HOUSTON (KTRK) --More than a year after Houston's leaders celebrated the official end of a backlog of thousands of rape kits, some dating back to the 1980s, the backlog has begun creeping up again -- and the city lab that does the testing promised Wednesday the new backlog will be erased by July 1.
The current backlog sits at 333 rape kits that are more than a month old and 234 kits more than three months old, records show. The Houston Forensic Science Center's goal is to have those kits tested within a month, director Dr. Dan Garner said.
The lab simply got more kits than they could test in recent months, Garner told abc13. He also said the lab had staff shortages that are now being addressed.
"We're going to staff up with additional people, we're going to buy additional equipment," Garner said. "It's a matter of resources. We needed more people."
See the memo on the backlog Garner sent to Mayor Sylvester Turner here.
See the Ted Oberg Investigates report from last year about the rape kit backlog: Delayed DNA testing allowed alleged rapists to commit new crimes
In addition, the science center will work staff overtime and now have grant monies to outsource testing to make sure the backlog is cleared.
"Based on what I am seeing right now, we will be able to meet the deadline," Garner said.
Another possible factor: March has seen an uptick in rape cases.
About 90 rape kits are collected as evidence in Houston each month. In March that number was 118, about a 20 percent increase.
Rape kits backlogs have long been a cloud over Houston.
The rape kit backlog was found in 2002, when a state investigation uncovered severe problems in the Houston police crime lab.
According to an audit around that time: "the DNA Section was in shambles - plagued by a leaky roof, operating for years without a line supervisor, overseen by a technical leader who had no personal experience performing DNA analysis and who was lacking the qualifications required under the FBI standards, staffed by underpaid and undertrained analysts, and generating mistake-ridden and poorly documented casework."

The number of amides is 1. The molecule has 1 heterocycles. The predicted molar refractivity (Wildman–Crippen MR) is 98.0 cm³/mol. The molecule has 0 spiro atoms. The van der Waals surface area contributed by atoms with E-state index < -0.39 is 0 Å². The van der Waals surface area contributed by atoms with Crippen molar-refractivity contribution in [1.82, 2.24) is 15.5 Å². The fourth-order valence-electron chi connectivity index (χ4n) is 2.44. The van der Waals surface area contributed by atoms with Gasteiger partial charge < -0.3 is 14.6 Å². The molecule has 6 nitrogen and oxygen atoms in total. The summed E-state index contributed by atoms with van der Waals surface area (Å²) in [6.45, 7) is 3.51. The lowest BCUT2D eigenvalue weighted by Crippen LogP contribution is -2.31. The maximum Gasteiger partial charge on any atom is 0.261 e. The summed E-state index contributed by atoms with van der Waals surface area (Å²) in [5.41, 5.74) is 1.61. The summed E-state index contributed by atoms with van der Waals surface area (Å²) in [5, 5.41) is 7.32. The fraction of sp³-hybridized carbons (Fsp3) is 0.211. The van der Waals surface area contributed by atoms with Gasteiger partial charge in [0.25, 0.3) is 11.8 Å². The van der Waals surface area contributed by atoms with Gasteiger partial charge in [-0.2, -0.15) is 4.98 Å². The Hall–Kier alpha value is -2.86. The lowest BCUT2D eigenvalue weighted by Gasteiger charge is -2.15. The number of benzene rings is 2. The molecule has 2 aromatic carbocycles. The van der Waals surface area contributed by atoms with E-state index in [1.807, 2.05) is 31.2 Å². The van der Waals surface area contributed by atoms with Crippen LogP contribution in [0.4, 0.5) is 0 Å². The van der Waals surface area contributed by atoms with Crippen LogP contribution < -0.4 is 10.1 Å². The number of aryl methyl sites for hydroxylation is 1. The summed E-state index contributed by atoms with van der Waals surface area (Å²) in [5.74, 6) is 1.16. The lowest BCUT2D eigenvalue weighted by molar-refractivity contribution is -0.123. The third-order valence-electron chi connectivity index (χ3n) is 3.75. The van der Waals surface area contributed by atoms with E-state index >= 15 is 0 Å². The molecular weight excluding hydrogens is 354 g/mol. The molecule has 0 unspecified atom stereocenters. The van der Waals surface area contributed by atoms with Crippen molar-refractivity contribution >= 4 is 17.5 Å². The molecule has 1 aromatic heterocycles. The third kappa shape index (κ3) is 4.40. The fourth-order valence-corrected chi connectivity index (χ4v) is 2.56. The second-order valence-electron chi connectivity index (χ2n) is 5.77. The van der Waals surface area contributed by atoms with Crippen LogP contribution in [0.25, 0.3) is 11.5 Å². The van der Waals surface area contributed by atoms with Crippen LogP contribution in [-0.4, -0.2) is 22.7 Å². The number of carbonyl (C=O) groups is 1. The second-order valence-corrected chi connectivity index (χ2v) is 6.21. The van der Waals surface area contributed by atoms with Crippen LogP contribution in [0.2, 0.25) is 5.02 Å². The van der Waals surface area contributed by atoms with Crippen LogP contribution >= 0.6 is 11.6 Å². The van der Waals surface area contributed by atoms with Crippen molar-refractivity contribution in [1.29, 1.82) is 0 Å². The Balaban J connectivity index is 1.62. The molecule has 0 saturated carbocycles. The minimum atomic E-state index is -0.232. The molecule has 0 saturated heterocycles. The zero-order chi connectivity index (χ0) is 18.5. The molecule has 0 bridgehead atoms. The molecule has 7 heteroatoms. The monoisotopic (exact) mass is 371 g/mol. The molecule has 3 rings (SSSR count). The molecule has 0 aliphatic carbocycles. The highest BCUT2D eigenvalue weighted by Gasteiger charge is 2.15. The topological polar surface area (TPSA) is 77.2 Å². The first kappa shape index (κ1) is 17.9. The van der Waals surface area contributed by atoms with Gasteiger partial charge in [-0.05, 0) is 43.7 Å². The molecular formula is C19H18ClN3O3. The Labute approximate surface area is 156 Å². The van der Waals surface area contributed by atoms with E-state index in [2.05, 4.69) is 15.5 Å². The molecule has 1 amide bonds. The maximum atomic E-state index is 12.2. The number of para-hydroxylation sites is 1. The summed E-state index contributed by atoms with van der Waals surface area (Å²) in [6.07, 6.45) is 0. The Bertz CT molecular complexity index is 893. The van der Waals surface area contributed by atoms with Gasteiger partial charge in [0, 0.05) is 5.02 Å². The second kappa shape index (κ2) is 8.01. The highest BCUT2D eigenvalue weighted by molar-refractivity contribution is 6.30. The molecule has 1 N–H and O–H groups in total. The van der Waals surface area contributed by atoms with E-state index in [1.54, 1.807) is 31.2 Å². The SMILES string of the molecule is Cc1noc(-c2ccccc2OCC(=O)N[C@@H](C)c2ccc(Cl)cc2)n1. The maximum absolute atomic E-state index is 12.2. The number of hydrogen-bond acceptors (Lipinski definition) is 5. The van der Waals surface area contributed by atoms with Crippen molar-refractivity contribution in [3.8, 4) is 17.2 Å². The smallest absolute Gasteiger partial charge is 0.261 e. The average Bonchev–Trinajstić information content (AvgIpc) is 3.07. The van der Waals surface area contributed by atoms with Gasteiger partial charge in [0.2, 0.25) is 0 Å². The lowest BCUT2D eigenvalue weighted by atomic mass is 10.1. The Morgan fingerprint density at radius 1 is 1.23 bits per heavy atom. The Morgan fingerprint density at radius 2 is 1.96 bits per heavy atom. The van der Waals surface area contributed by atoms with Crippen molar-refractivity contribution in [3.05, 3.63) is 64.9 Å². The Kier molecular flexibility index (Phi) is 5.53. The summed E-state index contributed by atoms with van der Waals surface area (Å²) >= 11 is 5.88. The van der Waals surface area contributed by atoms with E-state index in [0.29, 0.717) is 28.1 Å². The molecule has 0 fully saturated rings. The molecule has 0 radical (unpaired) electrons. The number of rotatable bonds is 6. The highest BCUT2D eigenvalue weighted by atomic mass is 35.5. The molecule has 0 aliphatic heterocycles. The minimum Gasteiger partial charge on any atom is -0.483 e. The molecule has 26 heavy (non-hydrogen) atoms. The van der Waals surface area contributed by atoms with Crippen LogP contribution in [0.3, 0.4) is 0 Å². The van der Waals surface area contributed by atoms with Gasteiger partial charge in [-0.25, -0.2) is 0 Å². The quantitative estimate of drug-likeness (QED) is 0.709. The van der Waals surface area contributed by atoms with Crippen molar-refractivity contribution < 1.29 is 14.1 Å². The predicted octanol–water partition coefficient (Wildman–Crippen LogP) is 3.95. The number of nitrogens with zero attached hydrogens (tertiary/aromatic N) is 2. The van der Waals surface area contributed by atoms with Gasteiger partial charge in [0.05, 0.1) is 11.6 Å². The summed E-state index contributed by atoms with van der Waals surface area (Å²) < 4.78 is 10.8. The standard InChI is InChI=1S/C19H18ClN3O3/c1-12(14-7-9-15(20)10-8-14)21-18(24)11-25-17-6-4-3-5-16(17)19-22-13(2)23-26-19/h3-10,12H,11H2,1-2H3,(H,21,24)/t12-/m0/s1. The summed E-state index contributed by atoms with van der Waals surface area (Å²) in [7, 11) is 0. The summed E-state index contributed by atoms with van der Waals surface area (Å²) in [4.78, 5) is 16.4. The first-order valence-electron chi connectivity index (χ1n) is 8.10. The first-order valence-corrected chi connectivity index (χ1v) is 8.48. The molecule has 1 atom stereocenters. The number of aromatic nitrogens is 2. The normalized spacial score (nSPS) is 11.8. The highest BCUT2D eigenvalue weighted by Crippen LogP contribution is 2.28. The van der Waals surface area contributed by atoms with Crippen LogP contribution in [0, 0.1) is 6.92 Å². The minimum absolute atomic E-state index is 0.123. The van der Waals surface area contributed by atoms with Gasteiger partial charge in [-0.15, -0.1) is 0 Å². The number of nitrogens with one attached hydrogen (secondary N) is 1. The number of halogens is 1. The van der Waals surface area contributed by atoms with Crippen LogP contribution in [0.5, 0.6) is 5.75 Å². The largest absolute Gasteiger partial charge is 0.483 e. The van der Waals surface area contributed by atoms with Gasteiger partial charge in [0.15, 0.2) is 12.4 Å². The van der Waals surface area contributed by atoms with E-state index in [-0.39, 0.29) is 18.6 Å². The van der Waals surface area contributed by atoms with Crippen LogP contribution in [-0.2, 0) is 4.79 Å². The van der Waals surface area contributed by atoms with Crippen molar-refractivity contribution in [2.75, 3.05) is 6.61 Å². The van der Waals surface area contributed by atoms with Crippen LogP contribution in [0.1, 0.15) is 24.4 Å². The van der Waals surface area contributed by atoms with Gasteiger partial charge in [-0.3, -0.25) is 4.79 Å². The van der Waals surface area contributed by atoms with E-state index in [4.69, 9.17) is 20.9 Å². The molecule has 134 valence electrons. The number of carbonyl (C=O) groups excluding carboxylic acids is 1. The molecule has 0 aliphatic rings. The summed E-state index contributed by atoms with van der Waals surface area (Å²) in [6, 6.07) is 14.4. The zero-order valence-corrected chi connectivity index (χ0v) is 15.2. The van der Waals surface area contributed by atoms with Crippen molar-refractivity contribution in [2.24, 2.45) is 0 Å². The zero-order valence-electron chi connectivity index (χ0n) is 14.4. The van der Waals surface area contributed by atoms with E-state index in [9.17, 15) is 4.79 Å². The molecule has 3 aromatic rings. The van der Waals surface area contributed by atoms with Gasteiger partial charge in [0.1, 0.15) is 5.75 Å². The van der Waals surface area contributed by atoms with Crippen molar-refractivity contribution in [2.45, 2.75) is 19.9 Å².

Because of a result the state's findings, the DNA unit was temporarily shut down.
In 2013, Houston City Council, at the urging of then-Mayor Annise Parker and with help from U.S. Senator John Cornyn, used $4.4 million to created a new lab separate from the HPD lab and chip away at the rape kit backlog.
But the backlog meant rapists went on to be charged with other crimes while their DNA sat untested in the police evidence room.
Ted Oberg Investigates spoke with a victim of rape whose kit sat in an evidence room for years.
"I'm not a survivor," she said. "Not when you have to live like that. I still have nightmares."
She was raped nine years ago. Only last year was her kit tested and someone arrested.
"It seems like yesterday," she said. "I don't know how many years have to go by for it not to be like that."
Houston Mayor Sylvester Turner recently called the new backlog unacceptable.
The director of the city's forensic science center said he agrees.
"It needs to be timely to have an impact on the investigation," Garner said.